There is a tweaked Diesel Hair of the Dog about to be released. $10. What has the world come to? I will get to that review shortly.

Smooth and curious. The Fellow Craft is a work of passion by its blenders.

You can be skeptical because H&S is a sponsor but don’t be. This is a high premium blend that deserves to be exalted. Life is too short to give good reviews to cigars that suck. Trust me on this.
I enjoyed the hell out of the Hiram & Solomon Fellow Craft.
Get some.

RATING: 93

And now for something completely different:

Several months ago, I watched a 2-hour documentary called “The Wrecking Crew.”
It is about the group of musicians that played on every album and single in the 1960’s and 1970’s. Mostly anonymously.
Each member of the group played on hundreds of gold records.
In case you wondered who made up this list of incredible musicians, here is a chart:

Two members of the Wrecking Crew I’ve written about are Hal Blaine (Drummer) and Carol Kaye (Bassist).

Hal was my mentor beginning in 1980. Carol was my bass teacher in the late 60’s.
Watching the special shocked the hell out of me.

I had no idea that the Wrecking Crew bit the dust by the late 70’s. Rock groups had become good musicians and played on their own recordings making the use of the Wrecking Crew moot.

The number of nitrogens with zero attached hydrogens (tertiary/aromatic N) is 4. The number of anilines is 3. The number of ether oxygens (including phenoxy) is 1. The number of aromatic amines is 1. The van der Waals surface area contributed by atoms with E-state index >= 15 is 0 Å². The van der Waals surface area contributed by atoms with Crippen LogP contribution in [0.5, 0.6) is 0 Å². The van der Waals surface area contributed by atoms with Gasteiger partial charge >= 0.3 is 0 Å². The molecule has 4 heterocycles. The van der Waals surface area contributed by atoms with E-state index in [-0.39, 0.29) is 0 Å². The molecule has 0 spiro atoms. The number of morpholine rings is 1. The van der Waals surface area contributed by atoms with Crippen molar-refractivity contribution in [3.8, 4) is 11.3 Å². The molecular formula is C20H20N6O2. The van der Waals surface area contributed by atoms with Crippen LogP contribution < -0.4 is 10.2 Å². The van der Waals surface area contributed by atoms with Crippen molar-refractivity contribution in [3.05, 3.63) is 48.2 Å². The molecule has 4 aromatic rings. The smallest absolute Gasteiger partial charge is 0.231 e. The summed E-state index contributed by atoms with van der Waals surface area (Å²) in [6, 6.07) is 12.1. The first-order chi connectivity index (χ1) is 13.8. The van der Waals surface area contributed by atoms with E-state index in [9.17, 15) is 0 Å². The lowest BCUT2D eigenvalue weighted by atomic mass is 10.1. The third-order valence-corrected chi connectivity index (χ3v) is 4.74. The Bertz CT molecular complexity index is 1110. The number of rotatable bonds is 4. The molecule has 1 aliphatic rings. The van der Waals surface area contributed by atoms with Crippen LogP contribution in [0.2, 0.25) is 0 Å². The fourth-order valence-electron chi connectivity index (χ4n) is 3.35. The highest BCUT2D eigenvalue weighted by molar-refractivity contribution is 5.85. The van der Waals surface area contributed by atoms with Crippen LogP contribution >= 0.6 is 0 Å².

Suddenly, my mentorship from Hal made sense.
I first met Hal in 1980 when my band hired him to do an album at Sunset Gower Studios.
This led to me becoming very friendly with Hal and I used him countless times for sessions at my own recording studio in Long Beach, CA.
Hal was going through a devastating divorce in which he lost everything. He was living on his yacht in Marina Del Rey.

I spent many an afternoon having brunch with Hal on his boat with his cohorts and other recording stars.

The documentary explained how the musicians got cheated. They didn’t get their names as players on 80% of the albums they played on. On top of that, they got straight union rates. It must have hurt seeing a record hit gold and remember you got paid $1000 for your work.

They got hired to do sessions from The Monkees to The Beach Boys to Simon & Garfunkel to the Mamas & Papas and Frank Sinatra. Hal even played drums on the “White Album.”

But Hal lied to me.

On more than one occasion he told me that he left a lucrative big national commercial session to come to Long Beach to do a session for me in which he was paid $500 cash. Which by the way, he stuffed in his pockets like a squirrel making sure no other squirrel got its hands on it. I thought that strange at the time.